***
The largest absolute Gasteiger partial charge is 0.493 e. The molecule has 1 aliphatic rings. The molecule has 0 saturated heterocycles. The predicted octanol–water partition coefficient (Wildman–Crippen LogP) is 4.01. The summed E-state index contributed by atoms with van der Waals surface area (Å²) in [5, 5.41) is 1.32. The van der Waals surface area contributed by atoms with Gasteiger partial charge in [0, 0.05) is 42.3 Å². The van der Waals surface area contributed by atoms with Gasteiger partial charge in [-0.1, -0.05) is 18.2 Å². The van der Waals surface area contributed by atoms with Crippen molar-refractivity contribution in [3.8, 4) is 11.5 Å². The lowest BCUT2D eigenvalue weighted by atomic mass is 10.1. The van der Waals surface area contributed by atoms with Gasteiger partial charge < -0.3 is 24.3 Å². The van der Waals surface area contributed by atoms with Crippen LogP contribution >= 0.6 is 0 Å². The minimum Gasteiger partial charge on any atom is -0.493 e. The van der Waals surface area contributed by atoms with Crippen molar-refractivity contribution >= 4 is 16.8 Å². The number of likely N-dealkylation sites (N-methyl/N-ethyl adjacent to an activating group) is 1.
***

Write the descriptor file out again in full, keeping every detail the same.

The largest absolute Gasteiger partial charge is 0.493 e. The molecule has 1 aliphatic rings. The molecule has 0 saturated heterocycles. The predicted octanol–water partition coefficient (Wildman–Crippen LogP) is 4.01. The summed E-state index contributed by atoms with van der Waals surface area (Å²) in [5, 5.41) is 1.32. The van der Waals surface area contributed by atoms with Gasteiger partial charge in [0, 0.05) is 42.3 Å². The van der Waals surface area contributed by atoms with Gasteiger partial charge in [-0.1, -0.05) is 18.2 Å². The van der Waals surface area contributed by atoms with Crippen molar-refractivity contribution in [3.8, 4) is 11.5 Å². The lowest BCUT2D eigenvalue weighted by atomic mass is 10.1. The van der Waals surface area contributed by atoms with Gasteiger partial charge < -0.3 is 24.3 Å². The van der Waals surface area contributed by atoms with Crippen LogP contribution >= 0.6 is 0 Å². The minimum Gasteiger partial charge on any atom is -0.493 e. The van der Waals surface area contributed by atoms with Crippen molar-refractivity contribution >= 4 is 16.8 Å². The number of likely N-dealkylation sites (N-methyl/N-ethyl adjacent to an activating group) is 1.